N. Korea unlikely to give up all nuclear weapons, say US commanders

WASHINGTON • Weeks before a second summit between United States President Donald Trump and North Korean leader Kim Jong Un, the top US military commanders for Asia and South Korea on Tuesday echoed an intelligence assessment that North Korea is unlikely to give up all its nuclear weapons.

Although he expressed optimism about the Hanoi summit on Feb 27 and 28, in verbal testimony to the Senate Armed Services Committee, Admiral Philip Davidson, head of the United States Indo-Pacific Command (Usindopacom), expressed doubts about North Korean intentions in his written submission to the panel.

“Usindopacom’s assessment on North Korean denuclearisation is consistent with the intelligence community position. That is, we think it is unlikely that North Korea will give up all of its nuclear weapons or production capabilities, but seeks to negotiate partial denuclearisation in exchange for US and international concessions,” he said.

The commander of US forces in South Korea cited a “palpable” decline in US-North Korean tensions, but likewise warned there is little evidence that Mr Kim is willing to give up his nuclear arsenal.

“Today is Day 440 since the last strategic provocation” by North Korea through a missile or nuclear test, Army General Robert Abrams told the Senate hearing. That has meant “a marked reduction in tensions” on the Korean peninsula, he said, and a reduced risk of miscalculation.

The White House declined to comment on Adm Davidson’s remarks.

While Gen Abrams credited the Trump-Kim talks as contributing to the improved atmosphere, he offered little optimism that Mr Trump’s efforts will lead to his goal of a nuclear-free North Korea.

“Today is Day 440 since the last strategic provocation” by North Korea through a missile or nuclear test, Army General Robert Abrams told the Senate hearing. That has meant “a marked reduction in tensions” on the Korean peninsula, he said, and a reduced risk of miscalculation.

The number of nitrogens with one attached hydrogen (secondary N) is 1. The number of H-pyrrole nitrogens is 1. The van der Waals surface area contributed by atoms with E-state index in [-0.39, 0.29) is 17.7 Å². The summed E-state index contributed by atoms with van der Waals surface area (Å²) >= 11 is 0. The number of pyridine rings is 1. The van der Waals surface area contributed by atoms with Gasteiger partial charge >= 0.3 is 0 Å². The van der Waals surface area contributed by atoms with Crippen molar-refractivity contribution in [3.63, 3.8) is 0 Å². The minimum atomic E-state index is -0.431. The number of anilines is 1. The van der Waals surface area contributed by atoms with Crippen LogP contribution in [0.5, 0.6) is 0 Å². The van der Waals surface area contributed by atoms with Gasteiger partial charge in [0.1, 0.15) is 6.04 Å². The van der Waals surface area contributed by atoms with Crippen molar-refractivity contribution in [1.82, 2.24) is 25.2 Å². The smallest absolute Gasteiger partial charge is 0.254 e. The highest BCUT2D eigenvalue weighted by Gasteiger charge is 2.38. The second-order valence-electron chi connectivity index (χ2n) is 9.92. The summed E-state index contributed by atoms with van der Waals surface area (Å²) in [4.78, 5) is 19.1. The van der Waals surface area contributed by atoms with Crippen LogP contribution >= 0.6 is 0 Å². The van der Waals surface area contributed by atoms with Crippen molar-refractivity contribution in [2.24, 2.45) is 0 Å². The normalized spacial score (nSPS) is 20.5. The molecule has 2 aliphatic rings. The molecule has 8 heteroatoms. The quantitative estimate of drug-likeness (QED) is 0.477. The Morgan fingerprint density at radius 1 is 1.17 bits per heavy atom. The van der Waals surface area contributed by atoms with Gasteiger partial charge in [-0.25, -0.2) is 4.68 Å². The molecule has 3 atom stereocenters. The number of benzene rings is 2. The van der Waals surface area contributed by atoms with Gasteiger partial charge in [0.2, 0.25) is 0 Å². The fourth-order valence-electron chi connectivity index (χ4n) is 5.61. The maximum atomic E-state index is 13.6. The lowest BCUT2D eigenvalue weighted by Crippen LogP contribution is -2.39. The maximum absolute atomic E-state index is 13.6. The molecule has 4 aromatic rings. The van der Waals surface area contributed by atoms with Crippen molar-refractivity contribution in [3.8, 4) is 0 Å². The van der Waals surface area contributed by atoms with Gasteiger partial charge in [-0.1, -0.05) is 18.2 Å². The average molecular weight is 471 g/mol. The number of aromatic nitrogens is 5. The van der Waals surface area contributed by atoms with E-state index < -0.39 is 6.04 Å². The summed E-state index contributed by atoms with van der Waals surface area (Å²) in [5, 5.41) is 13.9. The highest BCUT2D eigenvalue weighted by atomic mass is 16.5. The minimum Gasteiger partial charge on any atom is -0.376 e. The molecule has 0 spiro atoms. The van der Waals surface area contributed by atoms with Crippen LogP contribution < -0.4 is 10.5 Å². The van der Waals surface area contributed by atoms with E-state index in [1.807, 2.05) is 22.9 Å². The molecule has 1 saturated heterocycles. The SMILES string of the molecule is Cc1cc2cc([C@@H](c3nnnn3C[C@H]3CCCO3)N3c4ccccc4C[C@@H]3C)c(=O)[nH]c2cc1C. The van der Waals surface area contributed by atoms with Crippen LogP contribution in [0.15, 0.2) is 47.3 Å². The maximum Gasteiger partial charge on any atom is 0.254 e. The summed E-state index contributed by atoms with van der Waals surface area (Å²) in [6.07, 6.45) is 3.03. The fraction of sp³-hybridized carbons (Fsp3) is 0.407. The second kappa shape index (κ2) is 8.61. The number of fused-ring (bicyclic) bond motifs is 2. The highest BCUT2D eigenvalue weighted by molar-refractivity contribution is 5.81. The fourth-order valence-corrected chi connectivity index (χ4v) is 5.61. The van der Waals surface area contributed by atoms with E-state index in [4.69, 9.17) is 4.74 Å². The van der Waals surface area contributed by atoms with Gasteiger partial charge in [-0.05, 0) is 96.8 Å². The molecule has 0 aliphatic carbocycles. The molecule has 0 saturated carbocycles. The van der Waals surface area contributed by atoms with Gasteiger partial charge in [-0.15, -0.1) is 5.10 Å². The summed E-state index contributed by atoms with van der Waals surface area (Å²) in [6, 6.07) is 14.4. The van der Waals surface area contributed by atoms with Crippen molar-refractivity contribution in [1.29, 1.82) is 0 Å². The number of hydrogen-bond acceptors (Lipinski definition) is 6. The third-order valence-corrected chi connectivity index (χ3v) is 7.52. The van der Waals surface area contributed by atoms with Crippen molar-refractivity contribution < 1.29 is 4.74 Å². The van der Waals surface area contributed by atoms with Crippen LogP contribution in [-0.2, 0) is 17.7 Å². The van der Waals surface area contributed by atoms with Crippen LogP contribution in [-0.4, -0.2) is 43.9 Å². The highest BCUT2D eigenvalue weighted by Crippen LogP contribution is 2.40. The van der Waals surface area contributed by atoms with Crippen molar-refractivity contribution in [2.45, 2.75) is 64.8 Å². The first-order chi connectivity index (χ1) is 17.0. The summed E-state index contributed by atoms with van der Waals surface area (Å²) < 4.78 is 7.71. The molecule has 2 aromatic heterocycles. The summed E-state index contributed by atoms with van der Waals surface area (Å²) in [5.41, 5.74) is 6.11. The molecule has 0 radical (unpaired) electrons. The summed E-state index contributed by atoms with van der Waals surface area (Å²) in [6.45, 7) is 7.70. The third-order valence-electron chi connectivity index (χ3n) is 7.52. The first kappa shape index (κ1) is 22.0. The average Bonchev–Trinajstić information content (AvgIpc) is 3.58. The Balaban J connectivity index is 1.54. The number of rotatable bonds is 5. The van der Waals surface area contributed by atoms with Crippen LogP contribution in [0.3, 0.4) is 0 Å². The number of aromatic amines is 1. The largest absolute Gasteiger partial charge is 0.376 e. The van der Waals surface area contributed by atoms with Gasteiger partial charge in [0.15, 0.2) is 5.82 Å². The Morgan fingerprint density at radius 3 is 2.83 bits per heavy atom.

Last month, US director of national intelligence Dan Coats told Congress he believed that it was unlikely that North Korea would give up all its nuclear weapons and that it had continued activity inconsistent with pledges to denuclearise.

Mr Trump has been eager for a second summit with Mr Kim even though their first meeting in Singapore in June last year produced only vague commitments from Mr Kim and little concrete progress since.

While the US President has cited North Korea halting its nuclear testing and no new missile launches in 15 months as proof of progress, a report by United Nations sanctions monitors has also cast doubt on Pyongyang’s intentions.

Pyongyang “is using civilian facilities, including airports, for ballistic missile assembly and testing with the goal of effectively preventing ‘decapitation’ strikes” on a smaller number of identified nuclear and missile assembly and manufacturing sites, the UN report said.

A Stanford University study released on Tuesday also said North Korea had continued to produce bomb fuel while in talks with the US and may have produced enough in the past year to add as many as seven nuclear weapons to its arsenal.

However, it said North Korea’s freeze in nuclear and missile testing since 2017 means its weapons programme probably poses less of a threat than it did at the end of that year.

Mr Kim pledged in Singapore to work towards denuclearisation of the Korean peninsula and in September expressed willingness to permanently dismantle facilities at his country’s main nuclear site of Yongbyon – in return for corresponding US moves.

A US State Department spokesman said it remained confident that the commitments made at the Singapore summit would be fulfilled and added: “It is Chairman Kim’s commitment to denuclearisation upon which the world is focused.”

In talks with the US, North Korea has been seeking a lifting of punishing US-led sanctions, a formal end to the Korean War of 1950 to 1953 and security guarantees.

US Special Representative for North Korea Stephen Biegun held three days of talks in Pyongyang last week to prepare for the second summit, which he said would include discussions of such corresponding steps.

Meanwhile, Vietnam’s Foreign Minister arrived in North Korea on Tuesday, Pyongyang’s state media said, ahead of the second summit.

With the high-stakes meeting now two weeks away, Pyongyang has yet to provide any official confirmation of the meeting in the Vietnamese capital Hanoi.

“A delegation of the Vietnamese foreign ministry led by Pham Binh Minh, Deputy Prime Minister of the Socialist Republic of Vietnam, arrived here on Tuesday,” the official KCNA news agency said, without expanding.

REUTERS, BLOOMBERG, AGENCE FRANCE PRESSE